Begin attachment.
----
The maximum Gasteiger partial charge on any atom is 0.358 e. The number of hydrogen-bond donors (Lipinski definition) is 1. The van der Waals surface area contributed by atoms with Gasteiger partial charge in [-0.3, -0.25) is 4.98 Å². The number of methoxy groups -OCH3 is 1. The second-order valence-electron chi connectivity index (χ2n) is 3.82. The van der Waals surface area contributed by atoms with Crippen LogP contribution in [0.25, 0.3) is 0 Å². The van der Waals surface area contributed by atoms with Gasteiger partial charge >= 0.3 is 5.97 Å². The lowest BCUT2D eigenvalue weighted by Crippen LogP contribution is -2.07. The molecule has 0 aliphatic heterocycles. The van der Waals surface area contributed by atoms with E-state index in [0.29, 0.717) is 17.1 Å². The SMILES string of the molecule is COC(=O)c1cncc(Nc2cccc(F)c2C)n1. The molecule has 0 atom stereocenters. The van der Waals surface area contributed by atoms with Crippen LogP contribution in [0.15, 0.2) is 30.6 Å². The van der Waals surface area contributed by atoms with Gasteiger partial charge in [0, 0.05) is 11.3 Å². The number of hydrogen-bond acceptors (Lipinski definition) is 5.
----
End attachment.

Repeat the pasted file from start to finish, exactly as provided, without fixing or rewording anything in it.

The maximum Gasteiger partial charge on any atom is 0.358 e. The number of hydrogen-bond donors (Lipinski definition) is 1. The van der Waals surface area contributed by atoms with Gasteiger partial charge in [-0.3, -0.25) is 4.98 Å². The number of methoxy groups -OCH3 is 1. The second-order valence-electron chi connectivity index (χ2n) is 3.82. The van der Waals surface area contributed by atoms with Crippen LogP contribution in [0.25, 0.3) is 0 Å². The van der Waals surface area contributed by atoms with Gasteiger partial charge >= 0.3 is 5.97 Å². The lowest BCUT2D eigenvalue weighted by Crippen LogP contribution is -2.07. The molecule has 0 aliphatic heterocycles. The van der Waals surface area contributed by atoms with E-state index in [0.29, 0.717) is 17.1 Å². The SMILES string of the molecule is COC(=O)c1cncc(Nc2cccc(F)c2C)n1. The molecule has 0 atom stereocenters. The van der Waals surface area contributed by atoms with Crippen LogP contribution in [0.15, 0.2) is 30.6 Å². The van der Waals surface area contributed by atoms with Gasteiger partial charge in [0, 0.05) is 11.3 Å². The number of hydrogen-bond acceptors (Lipinski definition) is 5.